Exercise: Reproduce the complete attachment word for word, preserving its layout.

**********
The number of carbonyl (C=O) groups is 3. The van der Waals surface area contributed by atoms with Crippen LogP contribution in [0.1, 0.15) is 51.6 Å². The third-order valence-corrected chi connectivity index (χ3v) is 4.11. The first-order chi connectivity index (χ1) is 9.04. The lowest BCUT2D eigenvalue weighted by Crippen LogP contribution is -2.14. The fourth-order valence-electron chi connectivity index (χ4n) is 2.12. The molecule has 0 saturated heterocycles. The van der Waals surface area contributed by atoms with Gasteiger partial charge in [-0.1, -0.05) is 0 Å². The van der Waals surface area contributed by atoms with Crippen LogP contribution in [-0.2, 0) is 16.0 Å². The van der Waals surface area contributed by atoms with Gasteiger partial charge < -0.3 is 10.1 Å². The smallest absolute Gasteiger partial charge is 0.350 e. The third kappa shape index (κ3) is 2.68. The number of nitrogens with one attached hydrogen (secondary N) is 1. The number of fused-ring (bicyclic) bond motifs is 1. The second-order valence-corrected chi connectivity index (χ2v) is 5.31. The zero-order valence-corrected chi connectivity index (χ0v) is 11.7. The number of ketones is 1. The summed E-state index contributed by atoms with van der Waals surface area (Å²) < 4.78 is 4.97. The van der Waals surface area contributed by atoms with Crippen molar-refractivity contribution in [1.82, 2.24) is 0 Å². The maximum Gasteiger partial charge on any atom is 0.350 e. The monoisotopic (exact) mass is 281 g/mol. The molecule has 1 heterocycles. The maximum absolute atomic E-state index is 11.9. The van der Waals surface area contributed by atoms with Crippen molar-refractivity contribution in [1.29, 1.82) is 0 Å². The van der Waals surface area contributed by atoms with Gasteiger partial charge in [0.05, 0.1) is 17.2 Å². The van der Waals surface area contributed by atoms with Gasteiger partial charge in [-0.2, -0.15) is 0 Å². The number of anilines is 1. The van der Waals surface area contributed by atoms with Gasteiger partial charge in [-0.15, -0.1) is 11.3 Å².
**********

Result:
The number of carbonyl (C=O) groups is 3. The van der Waals surface area contributed by atoms with Crippen LogP contribution in [0.1, 0.15) is 51.6 Å². The third-order valence-corrected chi connectivity index (χ3v) is 4.11. The first-order chi connectivity index (χ1) is 9.04. The lowest BCUT2D eigenvalue weighted by Crippen LogP contribution is -2.14. The fourth-order valence-electron chi connectivity index (χ4n) is 2.12. The molecule has 0 saturated heterocycles. The van der Waals surface area contributed by atoms with Gasteiger partial charge in [-0.1, -0.05) is 0 Å². The van der Waals surface area contributed by atoms with Crippen LogP contribution in [-0.2, 0) is 16.0 Å². The van der Waals surface area contributed by atoms with Gasteiger partial charge < -0.3 is 10.1 Å². The smallest absolute Gasteiger partial charge is 0.350 e. The third kappa shape index (κ3) is 2.68. The number of nitrogens with one attached hydrogen (secondary N) is 1. The number of fused-ring (bicyclic) bond motifs is 1. The second-order valence-corrected chi connectivity index (χ2v) is 5.31. The zero-order valence-corrected chi connectivity index (χ0v) is 11.7. The number of ketones is 1. The summed E-state index contributed by atoms with van der Waals surface area (Å²) < 4.78 is 4.97. The van der Waals surface area contributed by atoms with Crippen molar-refractivity contribution in [1.82, 2.24) is 0 Å². The maximum Gasteiger partial charge on any atom is 0.350 e. The monoisotopic (exact) mass is 281 g/mol. The molecule has 1 heterocycles. The maximum absolute atomic E-state index is 11.9. The van der Waals surface area contributed by atoms with Crippen molar-refractivity contribution in [1.29, 1.82) is 0 Å². The van der Waals surface area contributed by atoms with Gasteiger partial charge in [0.05, 0.1) is 17.2 Å². The van der Waals surface area contributed by atoms with Gasteiger partial charge in [-0.2, -0.15) is 0 Å². The number of anilines is 1. The van der Waals surface area contributed by atoms with Gasteiger partial charge in [-0.15, -0.1) is 11.3 Å².